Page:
BigDecimal comparison?

#1

(BigDecimal(“0E-8”) == BigDecimal.ZERO) - false
(BigDecimal(“0E-8”).compareTo(BigDecimal.ZERO) == 0) - true
(BigDecimal(“0E-8”) == BigDecimal.ZERO.setScale(8)) - true

Is it a bug?

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New operators
#2

The BigDecimal comparison functions are part of the JDK. Even if this behavior is a bug, it’s not a bug in Kotlin; you’ll see exactly the same with plain Java code.

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#3

Ah, so ==, <, > compares object references for BigDecimals in Kotlin?
But in this case (BigDecimal(“0E-8”) == BigDecimal.ZERO.setScale(8)) - should be false always not?

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#4

No. The == operator is compiled into a call of BigDecimal.equals(), and < and > are compiled into calls of BigDecimal.compareTo(), like for any other object. Both BigDecimal.equals() and BigDecimal.compareTo() are implemented in the JDK, and if you see any inconsistency, that’s a problem with the JDK implementation.

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#5

Consequence of this is that you get the following:

val zero = BigDecimal(“0E-8”)

(zero < BigDecimal.ZERO) // false
(zero > BigDecimal.ZERO) // false
(zero == BigDecimal.ZERO) // false

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#6

For BigDecimals equals checks both value and scale. d1.compareTo(d2) == 0 produces correct result and probably would be more meaningful for == operator.

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#7

I would think if an object implements Comparable, == should rather use compareTo. Expectation would be that < and > have the same semantics as ==

Both Scala and Groovy gives true for BigDecimal(“0E-8”) == BigDecimal.ZERO so looks like they do it this way…

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#8

FWIW, over the years there have been major user complaints arguing that Groovy should translate == to equals even for Comparable types (e.g. https://issues.apache.org/jira/browse/GROOVY-3364).

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#9

Equals may be faster (see: String), compareTo isn’t tuned for equality testing.

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#10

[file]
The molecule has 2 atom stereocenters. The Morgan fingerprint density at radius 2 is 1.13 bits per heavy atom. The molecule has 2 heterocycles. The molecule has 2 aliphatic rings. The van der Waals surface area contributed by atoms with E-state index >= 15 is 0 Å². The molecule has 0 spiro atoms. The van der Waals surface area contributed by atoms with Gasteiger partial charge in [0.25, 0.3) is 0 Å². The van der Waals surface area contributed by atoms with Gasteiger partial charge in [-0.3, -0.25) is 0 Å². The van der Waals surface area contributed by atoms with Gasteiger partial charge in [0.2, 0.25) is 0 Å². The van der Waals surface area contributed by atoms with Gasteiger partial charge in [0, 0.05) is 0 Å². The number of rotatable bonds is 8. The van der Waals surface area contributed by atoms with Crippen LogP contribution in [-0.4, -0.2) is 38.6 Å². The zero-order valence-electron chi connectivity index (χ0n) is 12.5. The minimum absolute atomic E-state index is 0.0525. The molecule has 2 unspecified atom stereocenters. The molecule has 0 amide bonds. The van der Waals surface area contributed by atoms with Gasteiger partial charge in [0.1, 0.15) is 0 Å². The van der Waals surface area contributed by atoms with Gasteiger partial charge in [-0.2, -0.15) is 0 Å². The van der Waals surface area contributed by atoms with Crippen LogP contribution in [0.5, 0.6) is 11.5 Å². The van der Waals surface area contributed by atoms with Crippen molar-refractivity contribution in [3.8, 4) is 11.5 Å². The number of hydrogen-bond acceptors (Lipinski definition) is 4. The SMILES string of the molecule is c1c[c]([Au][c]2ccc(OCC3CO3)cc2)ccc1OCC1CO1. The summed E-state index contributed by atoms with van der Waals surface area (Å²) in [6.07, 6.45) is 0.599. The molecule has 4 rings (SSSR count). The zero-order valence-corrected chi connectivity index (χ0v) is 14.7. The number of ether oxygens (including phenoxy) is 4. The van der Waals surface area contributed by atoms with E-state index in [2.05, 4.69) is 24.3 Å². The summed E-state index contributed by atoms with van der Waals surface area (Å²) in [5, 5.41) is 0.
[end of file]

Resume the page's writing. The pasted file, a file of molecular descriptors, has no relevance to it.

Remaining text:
IMO == operator should be configurable. For most cases equals is fine, but there are classes where equals just doesn’t make sense as ==: BigDecimal, Array. There should be a way to alter default behaviour and call compareTo() for BigDecimals, Arrays.compare for Arrays, etc.

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#11

I’m not sure how you envision this configurability, especially in the presence of generic classes. It would be really weird to have == work differently for t: T in Foo<T> where T is BigDecimal and for t: BigDecimal.

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#12

I agree, it would be strange. Probably no good solution for that. May be it’s worth to implement BigDecimal wrapper to overcome this problem, like Scala did,

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#13

I solve that problem using infix

infix fun BigDecimal.equalsTo(other: BigDecimal) = this.compareTo(other)==0

if(result equalsTo BigDecimal.ZERO){
}
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#14

On the other hand, consider adding something like the spaceship operator that checks compareTo. But the syntax would be really strange, and I can see lexer problems coming (isn’t template<X<Y>> in C++ and x: T<U>=m in kotlin already bad enough?)

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#15

May be it’s worth to add isZero() method to the Kotlin implementation of BigDecimal?

fun BigDecimal.isZero() = compareTo(BigDecimal.ZERO) == 0

(got the code from the https://stackoverflow.com/a/54230539/355438 post)

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#16

Use signum

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#17

Some languages use a <> operator (‘is less than or greater than’) instead of a != or =/= or ¬= (‘is not equal to’).

Perhaps Kotlin could introduce a <> operator for Comparables?

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#18

This is not necessary as long as the implementation follows the rules for Comparable. If you look at the documentation you see that a.compareTo(b) == 0 <==> a == b.
Therefor your <> operator is the same as != in kotlin for Comparables.

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#19

The documentation for Comparable says:

It is strongly recommended, but not strictly required that (x.compareTo(y)==0) == (x.equals(y)). Generally speaking, any class that implements the Comparable interface and violates this condition should clearly indicate this fact. The recommended language is “Note: this class has a natural ordering that is inconsistent with equals.”

So implementations violating that condition are following the rules for Comparable, and code must allow for the possiblity.

Most implementations comply, of course, but BigDecimal is one of those that doesn’t (which is why we’re discussing this). (It was done for a clear reason: while e.g. 1 and 1.0000 have the same numeric value, they have different scales and so it makes sense not to treat them as precisely equal.)

So in cases where the natural ordering is not consistent with equals, <> would behave differently from !=.

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#20

signum() == 0 is much less obvious for me. And also longer. isZero() conveys intention much better.

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